Two large land holdings dominate the early history of the southern portion of the western shore of the Port Tobacco River. They are Goose Creek and the western lands of Saint Thomas Manor. In August of 1654, Jobe Chandler (1628-1659) acquired 1000 acres known as Goose Creek, around present day Brentland Road. When Chandler died, he willed 500 acres to son William (1649-1685) and 500 acres to son Richard (1650-1697). The land was surveyed in 1725 by Jobe’s grandson, William Chandler (1678-1730). Goose Creek was eventually patented in 1767 to Henry Brent (1739-1769) son of Mary Sewell, widow of William Chandler (1649-1685), and Sewell’s second husband, George Brent. By the time the patent was issued, Goose Creek consisted of 956 acres. Goose Creek remained in the Brent family through the 19th century. Bordering the Goose Creek plantation on the south was the 3500-acre western portion of Saint Thomas Manor held by the Corporation of Roman Catholic Clergymen. These lands were rented out to a number of small farmers (nineteen on the 1792 map I have) and ranged in size from 100-220 acres.
The focus of this painting is not these large land holdings, however, it’s the small sloop and its occupants sailing up the Port Tobacco River at dusk. A historic event is occurring at Brent’s Landing. On the evening of July 10, 1790, a sloop, captained by a Captain Gibson, out of Norfolk, Virginia arrived off shore. Too late to land, they hailed a nearby fisherman and asked him to carry messages Mr. Brent and Mr. Matthews announcing their arrival. Finally, a trip long years in planning and requiring three months at sea was complete.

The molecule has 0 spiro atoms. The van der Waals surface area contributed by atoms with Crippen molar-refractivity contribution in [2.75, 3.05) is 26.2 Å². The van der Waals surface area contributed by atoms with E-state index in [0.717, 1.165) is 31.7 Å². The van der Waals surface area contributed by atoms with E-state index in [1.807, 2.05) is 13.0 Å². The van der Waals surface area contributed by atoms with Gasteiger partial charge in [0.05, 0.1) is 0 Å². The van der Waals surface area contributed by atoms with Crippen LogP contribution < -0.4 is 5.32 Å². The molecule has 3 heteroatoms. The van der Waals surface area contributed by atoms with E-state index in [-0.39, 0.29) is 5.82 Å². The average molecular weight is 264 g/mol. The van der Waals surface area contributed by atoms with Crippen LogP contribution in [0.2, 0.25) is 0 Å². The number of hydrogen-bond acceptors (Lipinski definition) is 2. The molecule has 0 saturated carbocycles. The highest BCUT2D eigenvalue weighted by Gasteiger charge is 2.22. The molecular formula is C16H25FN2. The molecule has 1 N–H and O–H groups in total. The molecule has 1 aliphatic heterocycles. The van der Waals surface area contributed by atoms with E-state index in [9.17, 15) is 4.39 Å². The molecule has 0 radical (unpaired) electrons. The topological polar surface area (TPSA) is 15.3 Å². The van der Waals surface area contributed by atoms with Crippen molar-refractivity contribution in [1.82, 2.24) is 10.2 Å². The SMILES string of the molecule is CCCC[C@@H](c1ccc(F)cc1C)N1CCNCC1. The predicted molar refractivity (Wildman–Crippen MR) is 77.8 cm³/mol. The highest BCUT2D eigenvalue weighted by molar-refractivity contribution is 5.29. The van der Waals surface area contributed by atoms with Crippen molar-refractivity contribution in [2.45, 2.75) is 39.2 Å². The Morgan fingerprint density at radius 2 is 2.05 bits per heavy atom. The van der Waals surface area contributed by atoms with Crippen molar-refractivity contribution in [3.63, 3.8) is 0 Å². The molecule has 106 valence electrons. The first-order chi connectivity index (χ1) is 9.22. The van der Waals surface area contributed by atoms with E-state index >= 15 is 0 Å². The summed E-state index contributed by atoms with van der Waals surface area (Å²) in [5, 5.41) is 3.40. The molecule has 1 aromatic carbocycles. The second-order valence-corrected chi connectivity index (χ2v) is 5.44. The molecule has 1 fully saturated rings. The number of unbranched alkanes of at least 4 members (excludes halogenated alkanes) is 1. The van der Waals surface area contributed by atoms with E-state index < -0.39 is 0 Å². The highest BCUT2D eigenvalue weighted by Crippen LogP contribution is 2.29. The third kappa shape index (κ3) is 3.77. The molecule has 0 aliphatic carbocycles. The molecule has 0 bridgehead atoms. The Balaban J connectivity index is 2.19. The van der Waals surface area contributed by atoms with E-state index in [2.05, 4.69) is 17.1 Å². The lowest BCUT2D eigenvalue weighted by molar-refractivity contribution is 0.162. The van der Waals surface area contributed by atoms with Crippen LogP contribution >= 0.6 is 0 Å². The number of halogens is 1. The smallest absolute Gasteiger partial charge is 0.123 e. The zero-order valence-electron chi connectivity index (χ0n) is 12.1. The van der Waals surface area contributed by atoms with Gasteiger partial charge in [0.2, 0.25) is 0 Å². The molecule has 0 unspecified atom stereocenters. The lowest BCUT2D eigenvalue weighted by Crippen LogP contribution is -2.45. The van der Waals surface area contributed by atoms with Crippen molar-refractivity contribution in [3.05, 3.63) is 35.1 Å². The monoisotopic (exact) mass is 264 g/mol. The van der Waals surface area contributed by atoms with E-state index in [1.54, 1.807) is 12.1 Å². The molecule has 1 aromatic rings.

In this painting, Mother Bernadina Matthews in the straw hat, together with Mother Clare Joseph Dickenson, Sister Mary Aloysia (Ann Teresa Matthews), Sister Mary Eleanora (Susanna Matthews) and Father Charles Neale are shown lining the portside of the vessel looking toward the shore. Brent’s Landing is still a speck against the distant trees. It would be October before these Carmelites had their first home in America, but they were on they on the soils of Port Tobacco where everyone except Mother Clare Joseph had been born.
After completing this painting, I learned that there is another version of where the original landing actually occurred within the materials documenting Carmelite community’s history. Was the landing at the site I have depicted here on the western shore where the more recent and prominent Brentland pier stood (my painting entitled Old Pier at Brentland) owned by William M. Brent? Or was it on the opposite side of the river at some yet unidentified landing site serving Brentfield owned by Robert Brent (1759-1811)? Oil on canvas 24x48 inches